Why do people want to quit smoking? It often comes down to health, self image, being a better role model, or cost. When an 82 year old man entered my clinic and told me he wanted to quit, I was delighted, and surprised. Firstly, this man did not believe he would be alive in 2 years time. He was free of any serious illness, he just thought that his time would surely be up by then. So why would it matter, to quit smoking now?

Gerald’s desire to quit smoking

Gerald was a frail man, at 82. He dressed well and walked carefully, in case of a fall. “I need to hold onto things these days” he said. When I asked him why he wanted to stop smoking, he told me that he didn’t like the coughing. This seemed to be the main incentive. During our sessions he did not seem to cough much at all, but it was enough to bother him. It had been this way for decades and he had finally had enough.

Gerald had tried to quit smoking many times before. He had tried drugs, patches, gum, and anything else he could get his hands on. He always ended up coming back to his long lost friend, the cigarette.

I asked Gerald what else he didn’t like about smoking. As a pensioner, the cost made a massive dent into his weekly expenses. He hated the smell on his clothes and fingers. He was embarrassed to talk to people after he’d been smoking. He didn’t think it looked very good. He was worried about lung disease. It wasn’t doing his cholesterol or glaucoma any favours.

When I asked Gerald why he smoked, he said it was due to boredom. OK I thought, but there’s more here. At session 2, Gerald acknowledged that he had a restlessness or a mild anxiety that needed calming, and this was the main reason why he smoked. It took him a week to process the information to come to this realisation himself. That’s OK. Now that he acknowledged it, he could do something about it.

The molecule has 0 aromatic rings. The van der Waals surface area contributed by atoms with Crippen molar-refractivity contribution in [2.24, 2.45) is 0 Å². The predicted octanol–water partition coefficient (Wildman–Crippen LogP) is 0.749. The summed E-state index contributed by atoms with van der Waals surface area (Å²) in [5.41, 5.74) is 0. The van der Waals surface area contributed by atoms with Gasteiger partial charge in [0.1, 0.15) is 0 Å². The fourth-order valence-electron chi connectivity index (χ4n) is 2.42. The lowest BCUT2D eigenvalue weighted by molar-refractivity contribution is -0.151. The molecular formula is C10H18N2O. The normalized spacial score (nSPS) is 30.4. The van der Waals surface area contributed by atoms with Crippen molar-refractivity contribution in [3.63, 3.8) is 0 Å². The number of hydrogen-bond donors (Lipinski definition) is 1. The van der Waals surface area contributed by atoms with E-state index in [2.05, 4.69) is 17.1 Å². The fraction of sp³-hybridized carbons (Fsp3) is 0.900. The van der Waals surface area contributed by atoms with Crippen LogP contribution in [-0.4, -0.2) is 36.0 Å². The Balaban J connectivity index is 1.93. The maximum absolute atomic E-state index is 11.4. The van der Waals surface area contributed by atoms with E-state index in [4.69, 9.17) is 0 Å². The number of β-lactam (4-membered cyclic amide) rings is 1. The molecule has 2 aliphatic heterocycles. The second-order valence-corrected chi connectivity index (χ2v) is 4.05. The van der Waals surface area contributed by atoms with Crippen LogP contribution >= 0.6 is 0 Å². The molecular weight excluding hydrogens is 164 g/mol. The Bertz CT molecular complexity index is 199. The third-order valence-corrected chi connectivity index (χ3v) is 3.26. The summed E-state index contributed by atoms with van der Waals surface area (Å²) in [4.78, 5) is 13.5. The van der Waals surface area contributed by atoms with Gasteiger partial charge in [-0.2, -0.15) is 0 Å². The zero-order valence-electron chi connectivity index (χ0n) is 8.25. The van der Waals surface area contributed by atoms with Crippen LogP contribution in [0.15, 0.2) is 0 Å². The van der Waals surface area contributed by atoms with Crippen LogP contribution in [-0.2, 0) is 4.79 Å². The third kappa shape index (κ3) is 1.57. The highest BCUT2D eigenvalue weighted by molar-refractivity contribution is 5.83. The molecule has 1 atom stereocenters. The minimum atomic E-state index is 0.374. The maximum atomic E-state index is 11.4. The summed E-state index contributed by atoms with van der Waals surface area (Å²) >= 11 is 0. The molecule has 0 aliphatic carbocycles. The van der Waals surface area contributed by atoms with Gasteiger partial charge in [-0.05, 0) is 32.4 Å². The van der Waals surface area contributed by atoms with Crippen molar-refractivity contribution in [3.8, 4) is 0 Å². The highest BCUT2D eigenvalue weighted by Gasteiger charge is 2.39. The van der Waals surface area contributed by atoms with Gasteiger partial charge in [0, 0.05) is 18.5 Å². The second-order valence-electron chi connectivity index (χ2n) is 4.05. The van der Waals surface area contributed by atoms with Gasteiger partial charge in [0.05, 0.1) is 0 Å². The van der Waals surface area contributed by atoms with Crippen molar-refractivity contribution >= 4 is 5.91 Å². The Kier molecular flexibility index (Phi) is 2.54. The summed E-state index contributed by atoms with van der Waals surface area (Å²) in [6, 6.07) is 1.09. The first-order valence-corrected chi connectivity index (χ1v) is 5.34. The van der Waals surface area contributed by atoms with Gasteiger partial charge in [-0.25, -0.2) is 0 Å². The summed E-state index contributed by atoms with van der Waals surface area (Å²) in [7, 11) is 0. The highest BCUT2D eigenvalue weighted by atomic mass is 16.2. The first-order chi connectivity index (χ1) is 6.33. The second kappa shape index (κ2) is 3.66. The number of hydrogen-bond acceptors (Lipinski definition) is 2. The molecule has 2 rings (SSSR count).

Dealing with anxiety and boredom

We did some aversion hypnosis around smoking to make Gerald sick to his stomach at the thought of taking in another cigarette. We talked to Gerald’s subconscious mind to find alternative behaviours Gerald could do to appease his anxiety and secondly, any boredom that was relevant. We also regressed the first time that Gerald smoked so that he could reframe that experience; and we did a suite of NLP processes to change the way that Gerald felt and thought about smoking.

Between session 1 and session 2, Gerald had not had a single cigarette. He then asked me if I thought he could really do this. I said, “Oh, you mean like you already have done this past week?” It was clear to me that Gerald’s lack of confidence and personal power was the biggest issue with his smoking. He still doubted his ability after proving to himself for a whole week that he could stop.

That restlessness or mild anxiety was in fact low confidence, prompting Gerald to question himself and his sense of worth. Although he didn’t like to admit it, cigarettes were an emotional support for Gerald. The techniques I had given him were designed to replace that support. As long as Gerald continued doing these activities until a new pattern was established in his subconscious mind, he could now remain a non-smoker.

Gerald’s desire to quit smoking was in fact a desire to overcome his emotional dependency and to value himself, before his time was up. You are never too old to complete that life lesson.

If you need help to quit smoking, we can help. Horizons Clinical Hypnotherapy Sunshine Coast.